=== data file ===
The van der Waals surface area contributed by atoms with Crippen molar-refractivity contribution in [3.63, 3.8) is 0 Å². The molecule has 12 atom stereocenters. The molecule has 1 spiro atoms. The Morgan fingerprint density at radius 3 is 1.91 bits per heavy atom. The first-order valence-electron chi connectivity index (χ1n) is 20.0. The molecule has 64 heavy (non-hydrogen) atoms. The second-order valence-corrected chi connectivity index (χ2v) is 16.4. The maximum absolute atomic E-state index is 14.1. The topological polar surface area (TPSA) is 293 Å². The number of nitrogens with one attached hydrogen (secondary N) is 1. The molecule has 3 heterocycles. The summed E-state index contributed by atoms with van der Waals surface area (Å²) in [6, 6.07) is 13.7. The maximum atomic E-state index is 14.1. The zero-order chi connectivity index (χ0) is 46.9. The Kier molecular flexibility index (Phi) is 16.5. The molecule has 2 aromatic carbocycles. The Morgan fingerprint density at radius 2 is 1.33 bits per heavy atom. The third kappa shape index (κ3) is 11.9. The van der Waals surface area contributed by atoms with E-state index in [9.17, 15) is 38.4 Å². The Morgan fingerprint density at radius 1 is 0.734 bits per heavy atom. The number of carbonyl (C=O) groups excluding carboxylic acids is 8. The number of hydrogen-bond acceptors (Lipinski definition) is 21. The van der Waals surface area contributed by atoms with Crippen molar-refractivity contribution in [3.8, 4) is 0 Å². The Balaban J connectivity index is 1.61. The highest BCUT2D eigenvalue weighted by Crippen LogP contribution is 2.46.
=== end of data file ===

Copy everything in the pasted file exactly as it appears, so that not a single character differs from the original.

The van der Waals surface area contributed by atoms with Crippen molar-refractivity contribution in [3.63, 3.8) is 0 Å². The molecule has 12 atom stereocenters. The molecule has 1 spiro atoms. The Morgan fingerprint density at radius 3 is 1.91 bits per heavy atom. The first-order valence-electron chi connectivity index (χ1n) is 20.0. The molecule has 64 heavy (non-hydrogen) atoms. The second-order valence-corrected chi connectivity index (χ2v) is 16.4. The maximum absolute atomic E-state index is 14.1. The topological polar surface area (TPSA) is 293 Å². The number of nitrogens with one attached hydrogen (secondary N) is 1. The molecule has 3 heterocycles. The summed E-state index contributed by atoms with van der Waals surface area (Å²) in [6, 6.07) is 13.7. The maximum atomic E-state index is 14.1. The zero-order chi connectivity index (χ0) is 46.9. The Kier molecular flexibility index (Phi) is 16.5. The molecule has 2 aromatic carbocycles. The Morgan fingerprint density at radius 2 is 1.33 bits per heavy atom. The third kappa shape index (κ3) is 11.9. The van der Waals surface area contributed by atoms with E-state index in [9.17, 15) is 38.4 Å². The Morgan fingerprint density at radius 1 is 0.734 bits per heavy atom. The number of carbonyl (C=O) groups excluding carboxylic acids is 8. The number of hydrogen-bond acceptors (Lipinski definition) is 21. The van der Waals surface area contributed by atoms with Crippen molar-refractivity contribution in [3.8, 4) is 0 Å². The Balaban J connectivity index is 1.61. The highest BCUT2D eigenvalue weighted by Crippen LogP contribution is 2.46.